You can learn so much about someone’s decorating style just by peeking in their closet,” says interior designer Francie Hargrove. “I keep mine stocked with staples like crisp white cotton shirts, tailored black pants, and comfy cashmere sweaters that I’ll gussy up with a bold printed scarf, a chunky statement bangle, or a pair of pointy-toe pumps with a little bling on the buckle. I use the same approach to pull together a well-dressed room. I start with a classic foundation then pile on stylish accessories that make it pop and make it personal.”
Anyone who is familiar with Francie’s work can attest to the success of her method. For a project in Cashiers, North Carolina, she collaborated with developer Shannon Hargrove (who also happens to be her husband) to design and build a home that combines the rugged beauty of its woodland surroundings with the refined aesthetic of the couple who lives there. At 4,500 square feet, it would be a stretch to call it a cottage, but the warmth and patina of the architecture helps convey that cozy sentiment.
Outside, a weathered cedar-shake roof and burnt hickory–tinted siding blur the line between the façade and the towering trees. To distinguish between them, Francie painted the millwork light and bright hues. She chose sky blue for the shutters and cloud white for the entry doors and graceful archways beneath the copper-topped portico.
“My designs don’t compete with Mother Nature’s. I choose colors, textures, and materials that will support her creations, not outshine them.” — Francie Hargrove, Interior Designer
Inside, hardy, wholesome materials prevail and ground the spacious, sunlit rooms. On the pine floors, a custom stain of walnut, ash, and espresso hues, formulated on-site, deflects the wood’s orangey undertones. The rich color and extra-wide planks balance the rough-hewn beams that brace the plaster-coated ceiling. Finally, a soft white shiplap with nickel-gap spacing wraps the walls. The design choice breaks up the brown tones while offering depth and movement that painted drywall can’t provide.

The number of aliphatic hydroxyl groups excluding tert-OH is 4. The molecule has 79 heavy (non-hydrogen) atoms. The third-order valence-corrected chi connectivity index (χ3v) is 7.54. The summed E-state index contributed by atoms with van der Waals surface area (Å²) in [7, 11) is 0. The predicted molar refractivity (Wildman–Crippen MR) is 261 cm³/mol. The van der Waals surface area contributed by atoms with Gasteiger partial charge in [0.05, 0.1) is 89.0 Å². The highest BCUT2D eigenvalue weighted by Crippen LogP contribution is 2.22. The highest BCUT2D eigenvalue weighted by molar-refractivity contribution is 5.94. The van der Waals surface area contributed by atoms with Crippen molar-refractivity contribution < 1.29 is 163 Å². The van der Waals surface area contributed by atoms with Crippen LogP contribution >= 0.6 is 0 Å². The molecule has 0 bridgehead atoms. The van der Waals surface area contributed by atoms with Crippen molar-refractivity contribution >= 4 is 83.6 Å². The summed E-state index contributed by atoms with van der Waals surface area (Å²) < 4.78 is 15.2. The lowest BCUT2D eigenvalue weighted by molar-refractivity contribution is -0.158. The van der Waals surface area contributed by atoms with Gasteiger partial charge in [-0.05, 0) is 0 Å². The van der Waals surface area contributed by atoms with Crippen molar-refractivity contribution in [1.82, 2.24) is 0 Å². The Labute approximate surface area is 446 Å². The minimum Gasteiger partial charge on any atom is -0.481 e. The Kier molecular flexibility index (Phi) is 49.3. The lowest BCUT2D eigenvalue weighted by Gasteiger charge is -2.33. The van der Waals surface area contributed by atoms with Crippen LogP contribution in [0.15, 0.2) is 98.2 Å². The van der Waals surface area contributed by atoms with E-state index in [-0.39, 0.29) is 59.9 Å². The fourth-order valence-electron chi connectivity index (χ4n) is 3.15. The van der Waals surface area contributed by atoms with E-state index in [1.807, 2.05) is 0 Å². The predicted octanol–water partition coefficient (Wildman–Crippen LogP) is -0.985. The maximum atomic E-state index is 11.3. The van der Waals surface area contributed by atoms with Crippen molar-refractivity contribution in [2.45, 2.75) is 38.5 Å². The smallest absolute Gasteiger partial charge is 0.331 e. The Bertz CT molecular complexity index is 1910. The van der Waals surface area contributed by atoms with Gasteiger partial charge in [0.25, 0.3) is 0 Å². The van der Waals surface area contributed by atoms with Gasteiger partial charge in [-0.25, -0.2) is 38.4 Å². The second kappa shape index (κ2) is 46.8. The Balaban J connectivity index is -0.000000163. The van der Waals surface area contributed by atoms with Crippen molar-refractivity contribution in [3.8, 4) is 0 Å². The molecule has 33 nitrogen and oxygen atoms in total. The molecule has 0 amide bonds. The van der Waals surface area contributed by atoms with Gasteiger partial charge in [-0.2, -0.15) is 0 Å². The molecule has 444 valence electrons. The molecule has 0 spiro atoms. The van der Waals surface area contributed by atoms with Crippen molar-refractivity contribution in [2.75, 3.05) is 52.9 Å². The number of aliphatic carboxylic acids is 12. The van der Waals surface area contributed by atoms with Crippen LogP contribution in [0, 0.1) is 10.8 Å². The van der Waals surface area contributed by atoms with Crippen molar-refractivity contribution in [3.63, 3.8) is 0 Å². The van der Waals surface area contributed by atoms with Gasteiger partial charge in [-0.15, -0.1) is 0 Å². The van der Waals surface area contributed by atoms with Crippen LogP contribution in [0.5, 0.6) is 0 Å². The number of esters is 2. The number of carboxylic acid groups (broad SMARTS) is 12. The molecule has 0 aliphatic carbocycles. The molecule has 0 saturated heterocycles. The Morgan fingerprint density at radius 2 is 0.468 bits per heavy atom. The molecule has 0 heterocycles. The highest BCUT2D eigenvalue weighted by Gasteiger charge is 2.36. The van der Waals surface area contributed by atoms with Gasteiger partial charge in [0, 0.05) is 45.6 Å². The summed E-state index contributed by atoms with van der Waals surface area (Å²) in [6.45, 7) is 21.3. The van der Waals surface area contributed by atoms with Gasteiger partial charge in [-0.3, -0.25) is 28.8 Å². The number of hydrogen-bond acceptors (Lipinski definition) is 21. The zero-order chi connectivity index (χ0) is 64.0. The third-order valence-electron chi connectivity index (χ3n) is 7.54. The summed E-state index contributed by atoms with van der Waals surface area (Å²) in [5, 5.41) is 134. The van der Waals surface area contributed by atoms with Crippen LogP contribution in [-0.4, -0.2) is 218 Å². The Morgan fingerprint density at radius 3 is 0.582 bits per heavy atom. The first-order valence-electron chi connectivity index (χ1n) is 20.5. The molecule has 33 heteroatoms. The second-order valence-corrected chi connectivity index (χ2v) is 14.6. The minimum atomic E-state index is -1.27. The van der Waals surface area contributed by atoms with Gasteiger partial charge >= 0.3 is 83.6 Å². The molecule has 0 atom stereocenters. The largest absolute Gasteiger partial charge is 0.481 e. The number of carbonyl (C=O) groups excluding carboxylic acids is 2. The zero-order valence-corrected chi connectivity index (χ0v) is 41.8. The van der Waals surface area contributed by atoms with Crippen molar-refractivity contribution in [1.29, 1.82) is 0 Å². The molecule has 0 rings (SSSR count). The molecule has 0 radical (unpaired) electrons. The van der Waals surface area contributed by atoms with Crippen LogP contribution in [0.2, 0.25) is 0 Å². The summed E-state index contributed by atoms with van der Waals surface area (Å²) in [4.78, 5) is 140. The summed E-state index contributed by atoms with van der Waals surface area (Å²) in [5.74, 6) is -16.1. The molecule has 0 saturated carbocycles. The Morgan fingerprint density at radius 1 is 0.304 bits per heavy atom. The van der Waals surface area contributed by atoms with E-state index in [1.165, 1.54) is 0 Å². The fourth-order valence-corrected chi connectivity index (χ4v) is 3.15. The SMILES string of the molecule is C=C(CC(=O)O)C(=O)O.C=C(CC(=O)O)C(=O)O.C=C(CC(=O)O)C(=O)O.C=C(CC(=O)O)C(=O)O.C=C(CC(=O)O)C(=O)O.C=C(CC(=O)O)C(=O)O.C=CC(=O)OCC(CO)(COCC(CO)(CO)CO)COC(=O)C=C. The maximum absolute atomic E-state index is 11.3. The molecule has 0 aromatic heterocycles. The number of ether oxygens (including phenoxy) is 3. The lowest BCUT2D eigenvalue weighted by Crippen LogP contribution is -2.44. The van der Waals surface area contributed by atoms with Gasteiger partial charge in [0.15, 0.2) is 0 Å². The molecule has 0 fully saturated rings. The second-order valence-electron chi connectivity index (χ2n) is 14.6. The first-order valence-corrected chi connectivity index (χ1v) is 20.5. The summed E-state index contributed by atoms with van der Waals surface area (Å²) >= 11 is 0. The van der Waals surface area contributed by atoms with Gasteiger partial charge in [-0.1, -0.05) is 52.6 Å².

Timber for the ceiling beams came from an architectural salvage dealer who recovered it from a dilapidated barn in Pennsylvania.
“Texture plays a part in all of my projects, but it had a leading role in this one,” says Francie. “A new house can feel a little too shiny and polished, especially in a mountain setting. So I incorporated grainy, honed, and mottled elements to instantly promote an aged appeal. They also make the house feel at home on the rocky terrain by connecting the indoors with the outdoors.”
Scale was also a major factor in the design. The house has 12-foot ceilings and vast expanses of windows and French doors. Fixtures and furnishings had to be substantial yet subtle enough not to overpower the views framed by billowy, unlined linen draperies.
Oversize custom and contemporary lighting illuminates the rooms, while a curated collection of French antiques, as well as pieces from Italy and Belgium, anchors them. The grand size and elegant detailing of the gilded mirrors and walnut case pieces, tables, and chairs allow the rooms to feel full without a lot of fuss or frill. Luxe upholstered pieces in soft, neutral linens help redefine the stereotypical notion of mountain style, while their plush, generous proportions maintain a sense of comfort that is synonymous with it.
“Dainty fauteuils and pretty little settees are lovely to look at and will always have a place in my projects,” Francie says. “But they are not conducive to kicking back and relaxing by the fire with a cup of coffee in the morning or a glass of wine at night. Mountain living is all about enjoying simple pleasures such as those, so a mountain home should be designed to make those casual moments chic.”
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By Margaret Zainey Roux | Photography by Emily Followill
Next, read “Francie Hargrove’s Favorites” to find the designer’s top picks for cashmere, candles, lipstick—and even banana bread. Or, check out Flower magazine’s Sources section for more design details from this mountain house.